Yuri Kozyrev and Kadir van Lohuizen have explored the North Pole and brought back a striking reportage that shows the colossal stakes in this part of the world. The work of the laureates of the 9th edition of the Carmignac photojournalism award is exhibited at the Cité des sciences and industry in Paris.
Four reindeer pulling a sled in the snow. In the distance, a group of buddies advance in single file and disappear on the horizon … This is the photograph that welcomes the visitor who come to see this exhibition. A photograph of Yuri Kozyrev taken on the Yamal Peninsula in Russia, where nénete breeders lead their cattle from winter pastures to summer pastures. This year, for the first time, they could not complete transhumance because of the melting of the permafrost. So we are directly immersed in what is the strength of this incredible reportage proposed by the two photographers: the effects of global warming on this region of the world and the impact on local populations.
It was a tour of the Arctic Circle that Yuri Kozyrev and Kadir van Lohuizen made. The first, Russian, went to his country of origin. The second, a Dutchman, traveled to Greenland, Canada and Alaska United States. The two winners of the 9th edition of the Carmignac Prize for Photojournalism each received 50,000 euros to go fishing for these never seen images. They offer us a large coverage of this little-known area that has so many issues … In Russia, Yuri Kozyrev first presents the huge factories that run full throttle in the middle of a frozen land, as in Norilsk, 180,000 inhabitants almost all employees in the world’s largest mining and metallurgical complex. Here, is a nickel factory that has just closed its doors after spitting 350,000 tons of sulfur dioxide a year. There, in Sabetta, is one of the largest natural gas liquefaction plants in the world, built by Novatek in collaboration with Total. There, in Murmansk, is a floating nuclear power plant that will soon change home port.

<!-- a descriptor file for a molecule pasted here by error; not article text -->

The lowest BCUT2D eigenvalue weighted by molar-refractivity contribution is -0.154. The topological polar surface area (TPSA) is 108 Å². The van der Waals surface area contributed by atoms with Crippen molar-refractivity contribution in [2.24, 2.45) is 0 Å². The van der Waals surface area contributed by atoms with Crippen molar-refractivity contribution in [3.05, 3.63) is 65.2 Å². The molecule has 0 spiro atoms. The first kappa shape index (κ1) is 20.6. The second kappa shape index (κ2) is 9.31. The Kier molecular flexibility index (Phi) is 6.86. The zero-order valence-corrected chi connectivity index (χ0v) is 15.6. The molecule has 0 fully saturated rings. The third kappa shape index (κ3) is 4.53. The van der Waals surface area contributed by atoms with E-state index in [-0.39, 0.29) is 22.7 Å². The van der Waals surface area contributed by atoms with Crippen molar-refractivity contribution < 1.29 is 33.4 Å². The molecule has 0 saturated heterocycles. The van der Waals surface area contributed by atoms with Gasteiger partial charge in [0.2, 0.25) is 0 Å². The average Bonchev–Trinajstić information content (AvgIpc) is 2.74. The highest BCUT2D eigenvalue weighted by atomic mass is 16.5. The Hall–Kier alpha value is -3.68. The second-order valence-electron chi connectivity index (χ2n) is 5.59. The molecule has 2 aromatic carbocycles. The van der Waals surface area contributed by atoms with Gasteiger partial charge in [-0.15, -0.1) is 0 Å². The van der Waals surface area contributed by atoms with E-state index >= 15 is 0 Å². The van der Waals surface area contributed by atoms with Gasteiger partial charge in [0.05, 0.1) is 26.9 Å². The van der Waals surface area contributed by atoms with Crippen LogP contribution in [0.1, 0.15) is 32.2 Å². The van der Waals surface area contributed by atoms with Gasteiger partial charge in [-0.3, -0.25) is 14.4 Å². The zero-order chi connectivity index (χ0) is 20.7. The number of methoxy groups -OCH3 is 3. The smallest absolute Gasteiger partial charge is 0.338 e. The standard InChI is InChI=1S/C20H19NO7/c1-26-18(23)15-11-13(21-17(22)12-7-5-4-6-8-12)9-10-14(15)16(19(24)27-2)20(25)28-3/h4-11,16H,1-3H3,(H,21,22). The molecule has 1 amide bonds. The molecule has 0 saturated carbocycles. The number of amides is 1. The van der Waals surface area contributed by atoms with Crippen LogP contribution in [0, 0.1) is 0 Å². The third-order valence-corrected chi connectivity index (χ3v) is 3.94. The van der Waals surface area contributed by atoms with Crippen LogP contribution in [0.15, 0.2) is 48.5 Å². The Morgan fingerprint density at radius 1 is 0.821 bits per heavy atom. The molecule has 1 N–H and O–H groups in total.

An unsuspected world is revealed by the photographer. Mammoth defense hunters have just found one and will be able to sell it at a price that will largely reimburse their expedition. A young woman in a pink dress poses in front of a frozen lake in Nadym, a city of 47,000 inhabitants. The caption tells us that she has just celebrated with her friends the end of the school year. Portrait of the inhabitants of places that are the first affected by global warming. Here, in the Arctic, it reaches records high. The ice floe has lost half of its volume since 1979. For the first time, in 2010, a container ship was the first in the world to cross the Arctic via the Northeast Passage, from Murmansk to Shanghai, without the assistance of an icebreaker, and in just one month. In the far north, the roads are clearing because the ice is melting at a speed never seen before and all bordering countries bite the bullet waiting to invest this part of the world extremely rich in various resources.
This melting ice obviously causes a rise in water. A disaster for the coastal peoples. Kadir van Lohuizen photographed this village in Alaska: Kivalina. There, people do not have running water and have to stock up at the communal tap. In 2025, according to scientists’ forecasts, the place will be under water. Locals would like to move 12 kilometers away, but the total budget is estimated at $ 100 million and is yet to be found … Tragedy of a countdown that has already begun. Especially since this part of the world as shown by Kadir van Lohuizen is also threatened by tourism. A “last chance” tourism that comes to watch a world disappearing and participates, in this disappearance. The most to be pitied are the local people who see that their traditions are impossible to maintain, like this whale hunter, a harpoon in hand, standing over a block of ice and watching for his prey. His village is allowed to hunt ten bowhead whales per year. But because of the melting ice, the whales are freer of their movements and it becomes more difficult to hunt them. These Inuit people use the large bones of the whale’s jaws to mark the boundaries of the village cemetery. An astonishing photograph of Kadir van Lohuizen attests to this: we see crows dancing in the air around these bones standing in the middle of a snow desert.